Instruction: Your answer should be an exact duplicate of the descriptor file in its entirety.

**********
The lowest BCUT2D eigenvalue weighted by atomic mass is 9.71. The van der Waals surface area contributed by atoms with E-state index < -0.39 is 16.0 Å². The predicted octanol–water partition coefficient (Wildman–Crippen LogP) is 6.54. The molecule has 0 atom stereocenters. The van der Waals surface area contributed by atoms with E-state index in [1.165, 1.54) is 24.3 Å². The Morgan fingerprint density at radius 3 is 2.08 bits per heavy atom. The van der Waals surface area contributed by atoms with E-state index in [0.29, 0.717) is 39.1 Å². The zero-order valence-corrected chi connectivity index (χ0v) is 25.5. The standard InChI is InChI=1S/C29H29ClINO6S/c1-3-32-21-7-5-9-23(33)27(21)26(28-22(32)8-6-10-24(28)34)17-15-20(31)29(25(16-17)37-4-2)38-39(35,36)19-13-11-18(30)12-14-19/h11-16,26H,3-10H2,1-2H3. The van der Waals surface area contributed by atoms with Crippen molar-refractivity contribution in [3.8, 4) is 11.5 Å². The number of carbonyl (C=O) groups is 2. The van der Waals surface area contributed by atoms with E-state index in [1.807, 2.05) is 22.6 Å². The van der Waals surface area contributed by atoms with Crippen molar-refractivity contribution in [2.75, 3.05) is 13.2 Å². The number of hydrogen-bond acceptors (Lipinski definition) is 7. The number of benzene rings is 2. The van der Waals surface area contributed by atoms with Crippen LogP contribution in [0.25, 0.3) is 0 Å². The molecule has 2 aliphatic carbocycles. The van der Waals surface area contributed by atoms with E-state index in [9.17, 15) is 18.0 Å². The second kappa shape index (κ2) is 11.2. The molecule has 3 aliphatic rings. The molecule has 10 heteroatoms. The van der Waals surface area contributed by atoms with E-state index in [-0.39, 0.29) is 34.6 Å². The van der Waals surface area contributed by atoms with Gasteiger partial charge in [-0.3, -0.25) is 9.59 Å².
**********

The lowest BCUT2D eigenvalue weighted by atomic mass is 9.71. The van der Waals surface area contributed by atoms with E-state index < -0.39 is 16.0 Å². The predicted octanol–water partition coefficient (Wildman–Crippen LogP) is 6.54. The molecule has 0 atom stereocenters. The van der Waals surface area contributed by atoms with E-state index in [1.165, 1.54) is 24.3 Å². The Morgan fingerprint density at radius 3 is 2.08 bits per heavy atom. The van der Waals surface area contributed by atoms with E-state index in [0.29, 0.717) is 39.1 Å². The zero-order valence-corrected chi connectivity index (χ0v) is 25.5. The standard InChI is InChI=1S/C29H29ClINO6S/c1-3-32-21-7-5-9-23(33)27(21)26(28-22(32)8-6-10-24(28)34)17-15-20(31)29(25(16-17)37-4-2)38-39(35,36)19-13-11-18(30)12-14-19/h11-16,26H,3-10H2,1-2H3. The van der Waals surface area contributed by atoms with Crippen molar-refractivity contribution in [3.8, 4) is 11.5 Å². The number of carbonyl (C=O) groups is 2. The van der Waals surface area contributed by atoms with E-state index in [1.807, 2.05) is 22.6 Å². The van der Waals surface area contributed by atoms with Crippen molar-refractivity contribution in [2.75, 3.05) is 13.2 Å². The number of hydrogen-bond acceptors (Lipinski definition) is 7. The number of benzene rings is 2. The van der Waals surface area contributed by atoms with Crippen LogP contribution in [0.25, 0.3) is 0 Å². The molecule has 2 aliphatic carbocycles. The van der Waals surface area contributed by atoms with E-state index in [9.17, 15) is 18.0 Å². The second kappa shape index (κ2) is 11.2. The molecule has 3 aliphatic rings. The molecule has 10 heteroatoms. The van der Waals surface area contributed by atoms with E-state index in [-0.39, 0.29) is 34.6 Å². The van der Waals surface area contributed by atoms with Gasteiger partial charge in [-0.3, -0.25) is 9.59 Å².